This would explain why most variations of Solitaire are derived from Klondike in one way or another, as well as its popularity. The most simple form of Solitaire, it seems destined to remain the common favorite.
Just because Klondike is simple doesn’t mean that it’s easy to master. Often, beginners are capable of stumbling into success, but understanding strategies of how to win a game can make playing a lot more fun. Additionally, mastering the strategy behind Klondike can open the path to learning and mastering more challenging variations of Solitaire.
The first thing to understand is that just because cards can often be moved just about anywhere doesn’t mean that they should. In addition to thinking a step ahead, players would be wise to keep empty spaces.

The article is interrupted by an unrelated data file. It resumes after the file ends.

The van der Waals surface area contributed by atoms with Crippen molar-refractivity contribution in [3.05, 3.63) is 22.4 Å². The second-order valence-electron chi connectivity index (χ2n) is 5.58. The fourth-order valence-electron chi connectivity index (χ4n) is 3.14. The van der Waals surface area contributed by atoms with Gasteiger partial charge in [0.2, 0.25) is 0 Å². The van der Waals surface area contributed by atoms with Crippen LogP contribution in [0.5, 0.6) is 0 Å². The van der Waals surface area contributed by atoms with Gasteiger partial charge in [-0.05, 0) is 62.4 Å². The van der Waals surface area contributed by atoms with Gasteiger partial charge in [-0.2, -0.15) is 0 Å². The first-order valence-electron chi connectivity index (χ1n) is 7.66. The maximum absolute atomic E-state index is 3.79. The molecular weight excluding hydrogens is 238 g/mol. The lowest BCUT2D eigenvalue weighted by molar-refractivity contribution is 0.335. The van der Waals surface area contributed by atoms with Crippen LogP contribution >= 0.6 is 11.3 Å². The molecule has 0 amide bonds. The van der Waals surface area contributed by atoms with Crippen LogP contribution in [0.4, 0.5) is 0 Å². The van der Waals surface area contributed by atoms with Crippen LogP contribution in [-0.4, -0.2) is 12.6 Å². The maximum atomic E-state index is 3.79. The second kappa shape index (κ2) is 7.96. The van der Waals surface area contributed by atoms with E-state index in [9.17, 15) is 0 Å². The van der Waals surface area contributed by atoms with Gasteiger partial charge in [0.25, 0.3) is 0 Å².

For example, a tableau that has been cleared tempts many novices to immediately transfer any available kings, including kinds from the reserve. This is a huge mistake, as this empty space can be used to quickly get the player out of a potential jam. For example, a king that is currently covering other cards could immediately move to the empty tableau but waiting until other options have been exhausted prevents this move from being unavailable later.
Likewise, cards should only be removed from the reserve as a last resort. Perhaps because they are accustomed to dealing-oriented games, novices often stick to the reserve, placing as many cards as they can right away. Instead, players should focus on organizing tableaus and building foundations. Once a card leaves the reserve, it cannot go back.